(A) Example trial showing the escape elicited by a squirt of colored water from a needle on the left side of the frame. The bend begins in the second frame (*) and the fish performs a rapid escape bend away from the stimulus in subsequent frames, with the peak initial bend at 10 ms (**). (B.) All of the data for the latency of escape response from lesioned (red) and unlesioned (blue) sides in controls and in the different ablation conditions. Box and whisker plots represent median as well as first and third quartiles. Outlier points are solid. Asterisks mark significant differences between responses on intact and lesioned sides (*p<0.05, ***p<0.001, corrected for multiple comparisons). Sham ablations and ablation of medial glycinergic cells near the M-cell, but not implicated in escapes, did not affect the latency. Killing the Mauthner cell led to a significant increase in latency. Cutting dendrite of the M-cell also led to a trend toward a longer latency, although it was not significantly different from the intact side. Ablation of the lateral FF glycinergic neurons led to a significant reduction in the latency to respond.

https://doi.org/10.7554/eLife.16808.013
Response laterality of control and lesioned fish in response to an omnidirectional stimulus.

(A) Diagram of the experiment in which a dish containing a freely swimming fish is vibrated and the left/right direction of the initial escape turn is monitored. (B) An example of the high speed video recordings of a trial in which the escape response occurred to the fish’s right side. Asterisks mark the beginning (*) and end (**) of the initial bend. (C) All of the data for response laterality for the control and lesion conditions, showing the percentage of responses initiated by the ablated side, which led to a turn away from that side and toward the intact side. Every lesion condition, except the ablation of medial glycinergic cells not implicated in escape, was significantly different from sham controls, with the magnitude of the change differing depending upon the type of lesion (*p<0.05, ***p<0.001, corrected for multiple comparisons).

https://doi.org/10.7554/eLife.16808.014
Summary of the circuit and its relationship to hindbrain structure.

(A) Diagram of the circuit motif for the left right choice revealed and tested behaviorally in this paper. Relative synaptic strengths are indicated by contact size. Dotted line shows ipsilateral output of the FF. M: Mauthner cell, FF(red): Feedfoward inhibitory neuron. (B) Image of the disposition of the neurons in the hindbrain. The inhibitory neurons (red, FF) lie at the bottom the most lateral of three columns of glycinergic inhibitory neurons (green) marked by arrows. This lateral column contains commissural inhibitory neurons with outputs on both sides of the hindbrain, while more medial columns contain neurons with contralateral (middle column) or ipsilateral outputs (medial column). Scale bar=20 µm. (C) The column containing the FF neurons is one of a series of interleaved glutamatergic and glycinergic columns in the hindbrain. The variety of sensory inputs to the lateral glycinergic column and the shared morphology of the neurons in it raise the possibility that other neurons in the column might also contribute to the laterality of other behavioral responses to sensory inputs by implementing the same circuit motif.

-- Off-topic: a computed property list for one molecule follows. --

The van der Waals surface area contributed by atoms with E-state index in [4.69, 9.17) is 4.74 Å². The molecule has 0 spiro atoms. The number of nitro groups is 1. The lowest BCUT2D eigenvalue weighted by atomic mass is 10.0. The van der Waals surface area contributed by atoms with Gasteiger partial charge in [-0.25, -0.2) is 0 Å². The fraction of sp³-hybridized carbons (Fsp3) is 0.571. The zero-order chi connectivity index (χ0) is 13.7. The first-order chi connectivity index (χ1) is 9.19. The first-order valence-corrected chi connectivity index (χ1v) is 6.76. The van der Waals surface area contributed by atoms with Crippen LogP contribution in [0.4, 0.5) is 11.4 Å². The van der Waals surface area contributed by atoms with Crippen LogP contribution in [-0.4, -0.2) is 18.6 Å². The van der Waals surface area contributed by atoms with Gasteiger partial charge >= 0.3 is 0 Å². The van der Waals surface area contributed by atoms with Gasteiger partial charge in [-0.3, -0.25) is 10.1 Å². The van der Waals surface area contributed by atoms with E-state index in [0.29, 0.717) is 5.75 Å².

https://doi.org/10.7554/eLife.16808.015

Tables

Table 1

Experimentally measured properties and settings used in the Modeling. Top: Experimentally derived basic properties of Mauthner and Feedforward glycinergic neurons at 4 dpf. (Mauthner: n=24, FF: n=28). Rm, input resistance; Erest, resting membrane potential; ECl, reversal potential of IPSP; Espike, spiking threshold; Tau, membrane time constant. Corrected for liquid junction potential. Bottom: Parameters used for conductance-based models of the Mauthner circuit. Rm, input resistance; Erest, resting membrane potential; ECl, reversal potential of IPSP; Espike, spiking threshold; Tau, time constant; El, leak reversal potential; EK, reversal potential of potassium; ENa, reversal potential of sodium; gl, leak conductance per area; gNa, sodium conductance per area; gK, potassium conductance per area.

https://doi.org/10.7554/eLife.16808.006
1. Measured parameters
MauthnerFF
Rm [Mohm]10.3 ± 0.9411.7 ± 41.16
Erest [mV]−78.5 ± 0.9−77.3 ± 0.7
ECl [mV]−75.4 ± 0.94 NA
Espike [mV]−61.3 ± 1.1−60.9 ± 1.0
Tau [ms]22.6 ± 7.49.9 ± 1.2

2. Model parameters

LIF model parameters

Mauthner

FF

Rm [Mohm]10400
Erest [mV]−79−77
Ecl [mV]−75−75
Espike [mV]−61−61
Tau [ms]2310
No of Cells/side130

HH model parameters

Auditory

El [mV]−79
EK [mV]−90
ENa [mV]50
gl [msiemns/cm2]0.05
gNa [msiemens/cm2]100
gK[msiemens/cm2]200
No of Cells/side30
Surface area [um2]2000–20000

Connectivity Parameters

Synapse type

Conductance [nS]

Delay [ms]

Connectivity pattern

FF -> ipsilateral MGlycine 250.3all to one
FF-> contralteral MGlycine2.5 × FF->ipsiM0.3all to one
Auditory-> MGap15NAall to one
Auditory-> MGlutamate120.7all to one
Auditory->FFGap10NAone to one
FF -> contra FFGlycine120.3all to all

Synapse time constants

Glutamate

Glycine

Tau [ms]22

Download links

A two-part list of links to download the article, or parts of the article, in various formats.

Downloads (link to download the article as PDF)

Download citations (links to download the citations from this article in formats compatible with various reference manager tools)

Open citations (links to open the citations from this article in various online reference manager services)